This inaugural UN conference, to be hosted in late May, intends to create permanent international institutions to focus on ensuring industrial safety and better prevention of “transboundary negative spillovers” from industrial accidents, Mr Tooma explained.
Such institutions are crucial, he noted, because industrial processes are “exposed to dangers such as natural hazards, political instability (sabotage) and cyber-attacks”, which can cause “massive damage to industry, workers and the environment. Industrial processes, equipment and plants may also create hazards that can harm people, assets and the environment”, he said.
It is a “great honour” for an Australian to take part in this conference, Clyde & Co said, especially given that other contributors will include Minister of Labour from Argentina, the Secretary of Labour from Mexico, the Minister of Emergency Management from China, the Chair of Fire Risk from Switzerland and the Canadian Association of Chief Inspectors of Mines.
In conversation with Lawyers Weekly, Mr Tooma said that when it comes to the regulation of health and safety in industrial environments globally, Australia’s perspective is very important.
“Australia is globally regarded as having one of the most advanced regulatory systems and jurisprudence in relation to health and safety, probably the leading body of jurisprudence around health and safety rules,” he explained.
“We’ve exported out across the Tasman to New Zealand, for example. I like to say that we took the UK model and perfected it in terms of our approach to health and safety.”
One of the regulatory and legislative issues to be ironed out, Mr Tooma continued, is the potential for one nation – usually a developed one – to make a decision domestically that then has significant consequences for another nation.
“Those issues are playing out, and are playing out in relation to the Gulf of Mexico disaster, they're playing out at the moment in relation to the dam collapses in Brazil. And it is how you regulate those matters at a global level that must be of interest to this initiative,” he said.
Another issue is the “gross under-reporting in many jurisdictions”, Mr Tooma added, as some jurisdictions do not have legal obligations to report issues, including fatalities, he explained.
“In some parts of the world, reporting on an industrial accident requires multiple fatalities. In China, it's five [deaths to trigger a report]. And so, the threshold differs between jurisdiction and jurisdiction,” he said.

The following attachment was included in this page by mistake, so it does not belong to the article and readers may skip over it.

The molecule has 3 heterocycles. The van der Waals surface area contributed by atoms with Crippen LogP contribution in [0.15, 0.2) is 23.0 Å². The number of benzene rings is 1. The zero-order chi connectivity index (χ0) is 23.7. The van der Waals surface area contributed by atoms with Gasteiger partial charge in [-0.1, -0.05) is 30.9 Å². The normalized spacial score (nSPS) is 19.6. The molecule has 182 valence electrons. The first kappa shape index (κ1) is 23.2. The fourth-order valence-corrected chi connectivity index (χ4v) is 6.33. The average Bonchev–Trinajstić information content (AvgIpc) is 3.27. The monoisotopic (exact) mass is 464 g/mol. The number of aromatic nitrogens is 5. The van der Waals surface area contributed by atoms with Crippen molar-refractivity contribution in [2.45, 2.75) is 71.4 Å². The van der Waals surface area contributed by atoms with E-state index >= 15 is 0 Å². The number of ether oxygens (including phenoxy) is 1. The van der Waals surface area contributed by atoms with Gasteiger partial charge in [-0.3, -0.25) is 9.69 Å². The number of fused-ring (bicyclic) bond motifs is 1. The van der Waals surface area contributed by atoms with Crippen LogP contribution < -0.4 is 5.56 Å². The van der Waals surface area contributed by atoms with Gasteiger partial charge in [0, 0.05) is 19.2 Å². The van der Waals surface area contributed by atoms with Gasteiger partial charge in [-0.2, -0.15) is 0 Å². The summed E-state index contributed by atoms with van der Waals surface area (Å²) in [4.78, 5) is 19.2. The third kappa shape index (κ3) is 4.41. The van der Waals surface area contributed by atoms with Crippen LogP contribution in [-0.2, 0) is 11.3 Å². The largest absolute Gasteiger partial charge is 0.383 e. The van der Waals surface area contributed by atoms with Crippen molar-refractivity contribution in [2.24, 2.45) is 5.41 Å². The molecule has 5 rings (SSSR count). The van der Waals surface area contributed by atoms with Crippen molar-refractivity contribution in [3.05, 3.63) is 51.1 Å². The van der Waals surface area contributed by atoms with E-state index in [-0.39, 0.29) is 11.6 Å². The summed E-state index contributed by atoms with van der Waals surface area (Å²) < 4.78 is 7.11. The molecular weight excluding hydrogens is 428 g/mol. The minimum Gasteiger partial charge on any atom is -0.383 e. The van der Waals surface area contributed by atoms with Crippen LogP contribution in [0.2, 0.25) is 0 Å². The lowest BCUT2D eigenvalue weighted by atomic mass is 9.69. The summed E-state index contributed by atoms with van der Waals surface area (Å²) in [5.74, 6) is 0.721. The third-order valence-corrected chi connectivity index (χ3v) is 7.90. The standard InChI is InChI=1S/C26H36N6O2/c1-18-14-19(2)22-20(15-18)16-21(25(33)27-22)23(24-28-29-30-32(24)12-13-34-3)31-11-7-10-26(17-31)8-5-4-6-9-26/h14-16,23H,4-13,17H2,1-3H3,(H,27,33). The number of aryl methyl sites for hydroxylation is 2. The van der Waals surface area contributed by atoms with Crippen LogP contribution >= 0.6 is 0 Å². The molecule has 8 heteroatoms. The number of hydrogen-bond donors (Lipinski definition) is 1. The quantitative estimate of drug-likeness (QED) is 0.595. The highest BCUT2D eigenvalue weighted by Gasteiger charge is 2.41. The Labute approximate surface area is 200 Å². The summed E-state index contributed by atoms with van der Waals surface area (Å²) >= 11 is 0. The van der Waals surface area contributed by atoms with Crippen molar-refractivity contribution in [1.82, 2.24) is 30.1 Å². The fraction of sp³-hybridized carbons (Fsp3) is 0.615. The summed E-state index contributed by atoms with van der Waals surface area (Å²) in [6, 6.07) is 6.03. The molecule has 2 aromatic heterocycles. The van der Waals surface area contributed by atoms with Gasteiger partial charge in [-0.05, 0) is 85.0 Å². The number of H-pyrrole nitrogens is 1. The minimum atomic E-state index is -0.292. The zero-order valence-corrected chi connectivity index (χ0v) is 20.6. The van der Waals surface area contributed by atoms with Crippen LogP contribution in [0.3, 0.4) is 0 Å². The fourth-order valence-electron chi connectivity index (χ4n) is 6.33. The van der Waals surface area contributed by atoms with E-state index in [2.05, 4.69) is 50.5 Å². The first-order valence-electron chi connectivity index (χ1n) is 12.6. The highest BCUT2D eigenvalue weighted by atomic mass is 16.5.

“The compilation of data differs. And now you're talking about the possibility of, say from a cyber security perspective, cyber attacks that generate from one country, say maliciously, that might result in a critical infrastructure causing a major disaster in another country.”
On the question of how to keep corporations accountable, and ensure powers of regulation and investigation can exist between jurisdictions, Mr Tooma said: “Clearly, the inspectors of one jurisdiction couldn't wander into another and exercise powers, and the powers are not comparable across jurisdictions around the world.
“Your ability to investigate these things is somewhat blunted and limited. Like other issues that get elevated to the international level, it's all about creating the framework for accountability. It's about creating the framework for having consistent data to benchmark. It's setting minimum standards.”
And we are starting to see that, for example, in relation to modern slavery, he noted, where people in their supply chain “may be either oblivious or turning a convenient blind eye to the fact that people in the supply chain are in fact not being remunerated for services that they are providing in the manufacture of goods that ultimately are sold in first world countries”.
“And a number of countries have now introduced laws to try and force companies to order in the supply chain. So, that's obviously not a health and safety issue, but it is a related issue,” Mr Tooma reflected.
“And there is a need for greater accountability across the entire supply chain, and not simply focusing on wherever a breach occurs, so that companies can have a global perspective and we can raise the minimum standard around the world in terms of industrial safety.”
Jerome Doraisamy is a senior writer for Lawyers Weekly and Wellness Daily. He is also the author of The Wellness Doctrines book series, an admitted solicitor in NSW, an adjunct lecturer at The University of Western Australia and is a board director of Minds Count.